Hackable Mercurial for Windows
An approach to easily hack on the Mercurial source on Windows.
This page is no longer relevant but is kept for historical purposes.
See BuildingOnWindows for modern methodology.
- What is the Hackable package?
- Downloading and using
- How it's built and how to build your own from scratch
- Running the test suite under MSYS
- See also
1. What is the Hackable package?
Compiling Mercurial is a significant barrier to testing and developing Mercurial on Windows. This package attempts to minimize that barrier by including:
- a private copy of Python (32-bit)
- complete Mercurial history
- pre-compiled extensions (32-bit MinGW GCC)
- an hg.exe wrapper to add to your path
- in-place editable source checked out and ready to go
2. Downloading and using
The package can be found here. Simply download, unzip, and run the included hg.exe. This package will not interfere with your existing Mercurial or Python installation.
Note: The file mercurial-2.6-hackable.zip needs the following bugfix: The directory hg-python26 must be renamed to hg-python. Otherwise you will see the error message abort: failed to load Python DLL or ImportError: No module named os when you try to run hg.exe.
There is usually no need to download new copies between releases, simply pull and update.
This package includes no global configuration, so if you're not already using Mercurial, you will need to configure your username and merge tools.
3. How it's built and how to build your own from scratch
- Python MSI installer, versions 2.4 - 2.7
Mercurial source release (see Download)
MinGW mingw-get tool
- Download all the needed components
Install Python with msiexec /i python-2.7.3.msi /qb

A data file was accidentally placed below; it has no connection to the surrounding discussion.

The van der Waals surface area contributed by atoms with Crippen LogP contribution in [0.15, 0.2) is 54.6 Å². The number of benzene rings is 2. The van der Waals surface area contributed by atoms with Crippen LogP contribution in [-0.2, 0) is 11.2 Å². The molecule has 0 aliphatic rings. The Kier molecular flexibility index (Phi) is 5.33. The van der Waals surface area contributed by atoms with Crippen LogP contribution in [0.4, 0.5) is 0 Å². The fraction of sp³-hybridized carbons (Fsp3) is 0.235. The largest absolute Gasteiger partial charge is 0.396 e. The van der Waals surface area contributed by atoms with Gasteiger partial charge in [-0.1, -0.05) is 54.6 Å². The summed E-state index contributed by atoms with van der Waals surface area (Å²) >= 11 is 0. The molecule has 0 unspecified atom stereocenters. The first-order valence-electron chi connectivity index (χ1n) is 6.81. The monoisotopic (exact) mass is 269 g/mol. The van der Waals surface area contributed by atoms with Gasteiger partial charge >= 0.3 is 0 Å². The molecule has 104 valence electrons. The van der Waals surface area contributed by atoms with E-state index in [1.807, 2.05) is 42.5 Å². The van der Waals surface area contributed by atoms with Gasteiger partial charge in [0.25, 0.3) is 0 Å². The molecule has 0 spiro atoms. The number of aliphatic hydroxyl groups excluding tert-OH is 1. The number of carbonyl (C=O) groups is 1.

Unpack the mingw-get tool into c:\MinGW and add c:\MinGW\bin to your path
Install the gcc compiler with mingw-get gcc
Unpack Mercurial source into c:\hg
Copy the Python install from c:\Python27 to c:\hg\hg-python
Build Mercurial extensions in c:\hg with hg-python\python setup.py build_ext -i --compiler=mingw32
Build hg.exe in c:\hg with hg-python\python setup.py build_hgexe -i --compiler=mingw32
4. Running the test suite under MSYS
Most of the test suite can now be run on windows too. Writing tests and debugging failures might however require both knowledge of the traditional unix environment and of the windows environment.
The tests that can’t be run on windows will automatically be skipped, so no test failures should be seen. The tests are run automatically by the hg buildbot.
Creating a hg-winhack package and running the test suite requires almost the same environment. The following instructions will thus contain a lot of duplication of the instructions given above, and the instructions could perhaps be merged. (The “hackable” mentioned above might not work in development branches.)
4.1. Install MinGW/MSYS environment
Install MinGW/MSYS with 'mingw-get-inst-*.exe' from http://sourceforge.net/projects/mingw/files/latest/download
Install some mandatory extra packages: c:\MinGW\bin\mingw-get install msys-base msys-coreutils gcc
Install some optional extra packages: c:\MinGW\bin\mingw-get install msys-rxvt msys-vim msys-wget msys-unzip msys-zip msys-openssh
Install msys-bz2-1.dll (if it's missing) with: c:\MinGW\bin\mingw-get install msys-libbz2